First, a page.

More On Economics and Business
Clearly, these verses continue the economic-related verses that precede them, perhaps indicating that I halted my previous discussion in haste. However, due to the lengthy comments my previous post engendered, I’ll take it as a good thing that these verses were separated out and can become their own conversation.
Writing out the terms to an agreement, no matter how simple those terms are or how apparently understood by either party in a transaction, is supremely important. It removes every element of guesswork and supposition and that, when dealing with finances (and many other things, besides), is important. It is with verses like these that we so clearly see, as was discussed in the after-post comments last week, the degree to which Islam is more than a religion but an all-encompassing way of life that governs all facets of life, including economic ones.
The need for two witnesses in the event of executing a transaction equitably is an idea also present in Judaism, both biblically and talmudically. The idea that multiple witnesses should be present for something important stems back to common practices in the ancient world that had been retained in both Jewish and Arab culture. Alternatively, the notion of two witnesses is something that Mohammed could have learned from the Jews of Medina. Though speculative in either case, my guess is that it’s the former. However, I’d be incredibly curious to know whether or not two witnesses was already a common practice amongst others in Arabia before Mohammed, particularly amongst the tribe of Quryash in Mecca, as that tribe was the most business-centered of the Arabic tribes in Mohammed’s time (to my knowledge).
As I’m sure regular Quran Read-A-Long participants foresaw, I’m going to bring up the notion that two female witnesses can be substituted for one male witness. Now, I certainly don’t think that this is misogynistic and I certainly wouldn’t conclude anything negative about Islam’s attitude towards women through this verse. We’ve been down this road before as a discussion topic. I do want to understand what the commentators say about the reasoning behind this: that one woman could remind the other if the second made a mistake. Asad notes that this is due to women being less familiar with business proceedings then men, which I suppose was definitely true back in the day. However, as Kay pointed out last week, Mohammed’s first wife was a well-respected business woman. Would she or a woman similarly adept at business have been required to stand alongside a second woman in order to function as a witness? Do Muslim women today who act as witnesses still do so with another woman present or is it acceptable for a Muslim woman today to act as one of the two witnesses? What is the minimum age that someone need be in order to act as a witness?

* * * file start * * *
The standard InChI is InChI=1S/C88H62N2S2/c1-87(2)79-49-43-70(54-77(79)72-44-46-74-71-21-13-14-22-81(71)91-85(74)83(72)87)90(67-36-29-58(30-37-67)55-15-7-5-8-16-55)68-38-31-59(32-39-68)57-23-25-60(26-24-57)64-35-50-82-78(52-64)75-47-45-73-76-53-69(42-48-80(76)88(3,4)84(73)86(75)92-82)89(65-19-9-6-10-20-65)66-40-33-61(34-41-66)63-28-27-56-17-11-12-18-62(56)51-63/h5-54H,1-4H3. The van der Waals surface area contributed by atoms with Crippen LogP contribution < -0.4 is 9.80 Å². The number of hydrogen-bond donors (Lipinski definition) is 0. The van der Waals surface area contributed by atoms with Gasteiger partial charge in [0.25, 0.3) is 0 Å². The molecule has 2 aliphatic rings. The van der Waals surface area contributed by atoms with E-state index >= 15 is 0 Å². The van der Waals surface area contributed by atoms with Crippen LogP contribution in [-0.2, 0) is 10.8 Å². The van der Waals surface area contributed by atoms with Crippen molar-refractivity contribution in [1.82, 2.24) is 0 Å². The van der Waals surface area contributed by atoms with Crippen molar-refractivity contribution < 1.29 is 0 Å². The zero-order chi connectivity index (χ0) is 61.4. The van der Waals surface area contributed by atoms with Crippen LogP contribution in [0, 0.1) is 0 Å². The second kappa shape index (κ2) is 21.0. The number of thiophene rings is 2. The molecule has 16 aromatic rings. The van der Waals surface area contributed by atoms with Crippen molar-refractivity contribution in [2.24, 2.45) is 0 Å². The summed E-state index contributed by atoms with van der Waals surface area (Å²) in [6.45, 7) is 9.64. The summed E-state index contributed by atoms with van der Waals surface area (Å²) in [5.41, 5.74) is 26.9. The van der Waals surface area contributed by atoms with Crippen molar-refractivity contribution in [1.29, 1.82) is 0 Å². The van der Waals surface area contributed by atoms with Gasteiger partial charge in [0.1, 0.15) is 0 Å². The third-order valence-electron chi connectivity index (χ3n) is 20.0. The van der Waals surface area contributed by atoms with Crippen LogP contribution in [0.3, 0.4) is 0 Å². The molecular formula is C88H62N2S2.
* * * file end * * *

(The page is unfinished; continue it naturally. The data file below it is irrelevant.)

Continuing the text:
And as we’ve discussed before, God and the constant thought of God is brought into these economic transactions as a means of infusing the mundane with the celestial so that we will always act in the most honorable and upright fashion, knowing that God is watching and judging. I’m wondering if this thorough fusing of God in daily affairs is in part a reflection on a degradation of honest business practices in pre-Islamic Arabia or if it’s simply the result of turning to a lifestyle that recognizes the supremacy and sole-existance of God alone and the implications of that belief. That is, does God’s presence in economic issues reflect a pressing issue in Mohammed’s day or act as just one more example of the way God was brought into everything so that we would always act properly?
Please feel free to add anything that I’ve missed and share other points from these verses with us.
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Read More Quran Read-A-Long.
The Cow 282-283
282. O YOU who have attained to faith! Whenever you give or take credit for a stated term, set it down in writing. And let a scribe write it down equitably between you; and no scribe shall refuse to write as God has taught him: thus shall he write. And let him who contracts the debt dictate; and let him be conscious of God, his Sustainer, and not weaken anything of his undertaking. And if he who contracts the debt is weak of mind or body, or, is not able to dictate himself, then let him who watches over his interests dictate equitably. And call upon two of your men to act as witnesses; and if two men are not available, then a man and two women from among such as are acceptable to you as witnesses, so that if one of them should make a mistake, the other could remind her. And the witnesses must not refuse [to give evidence] whenever they are called upon. And be not loath to write down every contractual provision, be it small or great, together with the time at which it falls due; this is more equitable in the sight of God, more reliable as evidence, and more likely to prevent you from having doubts [later]. If, however, [the transaction] concerns ready merchandise which you transfer directly unto one another, you will incur no sin if you do not write it down. And have witnesses whenever you trade with one another, but neither scribe nor witness must suffer harm; for if you do [them harm], behold, it will be sinful conduct on your part. And remain conscious of God, since it is God who teaches you [herewith] – and God has full knowledge of everything. 283. And if you are on a journey and cannot find a scribe, pledges [may be taken] in hand: but if you trust one another, then let him who is trusted fulfil his trust, and let him be conscious of God, his Sustainer. And do not conceal what you have witnessed* – for, verily, he who conceals it is sinful at heart; and God has full knowledge of all that you do.
Filed under: Islam, Quran | Tagged: Allah, Arabia, Bible, business, economics, God, Islam, Jehovah's Witnesses, Judaism, Khadija, Mohammed, Muslim, Quran, Talmud, witnesses | 4 Comments »